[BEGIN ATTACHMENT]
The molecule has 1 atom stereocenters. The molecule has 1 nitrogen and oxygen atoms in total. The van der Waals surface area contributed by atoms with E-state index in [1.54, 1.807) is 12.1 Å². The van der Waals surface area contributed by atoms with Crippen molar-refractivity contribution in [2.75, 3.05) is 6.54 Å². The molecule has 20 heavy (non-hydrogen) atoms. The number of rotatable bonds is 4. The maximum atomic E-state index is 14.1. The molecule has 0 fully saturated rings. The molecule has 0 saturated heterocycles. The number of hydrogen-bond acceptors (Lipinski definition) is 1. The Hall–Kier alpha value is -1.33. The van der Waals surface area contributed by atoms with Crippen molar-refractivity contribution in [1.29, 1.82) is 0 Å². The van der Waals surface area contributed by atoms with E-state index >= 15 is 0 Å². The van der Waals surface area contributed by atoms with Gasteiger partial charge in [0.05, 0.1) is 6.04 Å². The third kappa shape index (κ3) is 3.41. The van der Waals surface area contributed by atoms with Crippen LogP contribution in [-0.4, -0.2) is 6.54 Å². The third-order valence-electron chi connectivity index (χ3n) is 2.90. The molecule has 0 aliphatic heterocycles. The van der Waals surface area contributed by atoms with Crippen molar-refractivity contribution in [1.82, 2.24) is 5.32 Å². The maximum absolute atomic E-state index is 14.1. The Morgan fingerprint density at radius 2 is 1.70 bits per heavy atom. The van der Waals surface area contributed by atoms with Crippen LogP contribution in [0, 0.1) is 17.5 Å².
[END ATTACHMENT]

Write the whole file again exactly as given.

The molecule has 1 atom stereocenters. The molecule has 1 nitrogen and oxygen atoms in total. The van der Waals surface area contributed by atoms with E-state index in [1.54, 1.807) is 12.1 Å². The van der Waals surface area contributed by atoms with Crippen molar-refractivity contribution in [2.75, 3.05) is 6.54 Å². The molecule has 20 heavy (non-hydrogen) atoms. The number of rotatable bonds is 4. The maximum atomic E-state index is 14.1. The molecule has 0 fully saturated rings. The molecule has 0 saturated heterocycles. The number of hydrogen-bond acceptors (Lipinski definition) is 1. The Hall–Kier alpha value is -1.33. The van der Waals surface area contributed by atoms with Crippen molar-refractivity contribution in [1.29, 1.82) is 0 Å². The van der Waals surface area contributed by atoms with E-state index >= 15 is 0 Å². The van der Waals surface area contributed by atoms with Gasteiger partial charge in [0.05, 0.1) is 6.04 Å². The third kappa shape index (κ3) is 3.41. The van der Waals surface area contributed by atoms with Crippen LogP contribution in [-0.4, -0.2) is 6.54 Å². The third-order valence-electron chi connectivity index (χ3n) is 2.90. The molecule has 0 aliphatic heterocycles. The van der Waals surface area contributed by atoms with Crippen molar-refractivity contribution in [1.82, 2.24) is 5.32 Å². The maximum absolute atomic E-state index is 14.1. The Morgan fingerprint density at radius 2 is 1.70 bits per heavy atom. The van der Waals surface area contributed by atoms with Crippen LogP contribution in [0, 0.1) is 17.5 Å².